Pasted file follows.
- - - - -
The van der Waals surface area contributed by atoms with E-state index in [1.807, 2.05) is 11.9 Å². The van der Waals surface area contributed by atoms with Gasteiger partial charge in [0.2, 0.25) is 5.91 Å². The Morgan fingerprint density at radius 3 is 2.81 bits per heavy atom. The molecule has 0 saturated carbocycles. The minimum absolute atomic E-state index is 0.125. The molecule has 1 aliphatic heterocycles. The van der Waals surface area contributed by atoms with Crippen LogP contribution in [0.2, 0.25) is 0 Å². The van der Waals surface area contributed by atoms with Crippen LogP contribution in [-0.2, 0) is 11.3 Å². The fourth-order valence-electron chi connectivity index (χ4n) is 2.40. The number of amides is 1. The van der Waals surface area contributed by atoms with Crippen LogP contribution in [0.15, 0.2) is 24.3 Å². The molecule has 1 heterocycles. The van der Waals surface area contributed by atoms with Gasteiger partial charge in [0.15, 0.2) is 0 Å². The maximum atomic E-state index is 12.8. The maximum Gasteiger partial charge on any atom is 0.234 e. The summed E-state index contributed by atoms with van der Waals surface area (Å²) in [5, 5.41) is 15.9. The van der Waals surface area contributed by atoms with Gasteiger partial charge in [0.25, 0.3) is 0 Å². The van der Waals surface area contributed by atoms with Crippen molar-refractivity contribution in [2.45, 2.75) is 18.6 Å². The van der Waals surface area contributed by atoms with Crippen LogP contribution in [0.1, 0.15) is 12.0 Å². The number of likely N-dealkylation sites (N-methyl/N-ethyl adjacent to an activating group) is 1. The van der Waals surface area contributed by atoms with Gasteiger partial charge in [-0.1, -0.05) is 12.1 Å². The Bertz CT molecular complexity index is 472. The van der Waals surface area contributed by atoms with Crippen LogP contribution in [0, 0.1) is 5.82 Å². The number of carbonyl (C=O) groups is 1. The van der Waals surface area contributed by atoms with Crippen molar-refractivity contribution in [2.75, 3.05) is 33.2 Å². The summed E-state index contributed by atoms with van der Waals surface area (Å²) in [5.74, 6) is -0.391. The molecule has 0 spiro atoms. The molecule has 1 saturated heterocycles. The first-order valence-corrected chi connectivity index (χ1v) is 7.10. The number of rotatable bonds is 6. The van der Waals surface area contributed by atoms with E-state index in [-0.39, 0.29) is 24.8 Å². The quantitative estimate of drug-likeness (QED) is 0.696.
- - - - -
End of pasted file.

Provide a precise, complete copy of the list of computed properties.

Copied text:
The van der Waals surface area contributed by atoms with E-state index in [1.807, 2.05) is 11.9 Å². The van der Waals surface area contributed by atoms with Gasteiger partial charge in [0.2, 0.25) is 5.91 Å². The Morgan fingerprint density at radius 3 is 2.81 bits per heavy atom. The molecule has 0 saturated carbocycles. The minimum absolute atomic E-state index is 0.125. The molecule has 1 aliphatic heterocycles. The van der Waals surface area contributed by atoms with Crippen LogP contribution in [0.2, 0.25) is 0 Å². The van der Waals surface area contributed by atoms with Crippen LogP contribution in [-0.2, 0) is 11.3 Å². The fourth-order valence-electron chi connectivity index (χ4n) is 2.40. The number of amides is 1. The van der Waals surface area contributed by atoms with Crippen LogP contribution in [0.15, 0.2) is 24.3 Å². The molecule has 1 heterocycles. The van der Waals surface area contributed by atoms with Gasteiger partial charge in [0.15, 0.2) is 0 Å². The maximum atomic E-state index is 12.8. The maximum Gasteiger partial charge on any atom is 0.234 e. The summed E-state index contributed by atoms with van der Waals surface area (Å²) in [5, 5.41) is 15.9. The van der Waals surface area contributed by atoms with Gasteiger partial charge in [0.25, 0.3) is 0 Å². The van der Waals surface area contributed by atoms with Crippen molar-refractivity contribution in [2.45, 2.75) is 18.6 Å². The van der Waals surface area contributed by atoms with Crippen LogP contribution in [0.1, 0.15) is 12.0 Å². The number of likely N-dealkylation sites (N-methyl/N-ethyl adjacent to an activating group) is 1. The van der Waals surface area contributed by atoms with Gasteiger partial charge in [-0.1, -0.05) is 12.1 Å². The Bertz CT molecular complexity index is 472. The van der Waals surface area contributed by atoms with Crippen LogP contribution in [0, 0.1) is 5.82 Å². The number of carbonyl (C=O) groups is 1. The van der Waals surface area contributed by atoms with Crippen molar-refractivity contribution in [2.75, 3.05) is 33.2 Å². The summed E-state index contributed by atoms with van der Waals surface area (Å²) in [5.74, 6) is -0.391. The molecule has 0 spiro atoms. The molecule has 1 saturated heterocycles. The first-order valence-corrected chi connectivity index (χ1v) is 7.10. The number of rotatable bonds is 6. The van der Waals surface area contributed by atoms with E-state index in [-0.39, 0.29) is 24.8 Å². The quantitative estimate of drug-likeness (QED) is 0.696.